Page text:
Professor Kenneth Timmis FRS
Kenneth Timmis has devoted his career to analysing and rebuilding the genetic machinery of bacteria, pioneering many of the essential tools of biotechnology. He has gone on to design and engineer bacterial strategies to remove environmental pollutants from contaminated soil and water.
His early studies of microbial molecular genetics clarified how bacteria reproduce their genetic material in the form of plasmids. He then demonstrated the ‘minimal replicon’, the minimum set of genes needed for a plasmid to reproduce — a concept central to cloning genetically altered bacteria for sequencing or biotechnology — and to clone entire metabolic pathways.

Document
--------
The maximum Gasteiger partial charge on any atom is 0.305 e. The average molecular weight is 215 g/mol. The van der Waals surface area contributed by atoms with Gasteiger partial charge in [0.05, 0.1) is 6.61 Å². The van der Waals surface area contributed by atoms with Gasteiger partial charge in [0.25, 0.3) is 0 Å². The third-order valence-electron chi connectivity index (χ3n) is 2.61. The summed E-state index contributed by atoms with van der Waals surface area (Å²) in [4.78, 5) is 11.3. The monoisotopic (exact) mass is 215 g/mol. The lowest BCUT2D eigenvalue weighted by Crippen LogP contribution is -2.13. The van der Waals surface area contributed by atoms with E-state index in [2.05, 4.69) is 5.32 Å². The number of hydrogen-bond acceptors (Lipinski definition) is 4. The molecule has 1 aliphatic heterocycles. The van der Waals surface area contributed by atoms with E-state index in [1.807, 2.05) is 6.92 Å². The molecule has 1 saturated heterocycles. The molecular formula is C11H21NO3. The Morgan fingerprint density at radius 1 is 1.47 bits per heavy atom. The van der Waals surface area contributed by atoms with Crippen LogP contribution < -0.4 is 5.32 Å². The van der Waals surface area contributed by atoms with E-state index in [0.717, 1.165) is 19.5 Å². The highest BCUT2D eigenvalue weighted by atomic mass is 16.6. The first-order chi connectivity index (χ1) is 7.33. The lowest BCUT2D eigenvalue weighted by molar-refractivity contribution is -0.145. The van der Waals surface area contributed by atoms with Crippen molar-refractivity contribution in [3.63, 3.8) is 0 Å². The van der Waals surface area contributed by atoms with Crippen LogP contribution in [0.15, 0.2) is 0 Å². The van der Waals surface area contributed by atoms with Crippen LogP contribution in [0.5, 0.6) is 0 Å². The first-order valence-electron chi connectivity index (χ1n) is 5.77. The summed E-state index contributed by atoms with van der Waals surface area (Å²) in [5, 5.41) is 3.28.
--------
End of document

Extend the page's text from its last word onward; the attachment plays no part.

In parallel with his molecular approach, he has made detailed studies of microbial ecology, especially in relation to soils and hydrocarbons, enabling him to design novel biochemical pathways for bioremediation. In 2014, he proposed a strategy to stimulate economic revival in Southern European countries by harnessing the skills of young scientists to create new chemicals.
Interests and expertise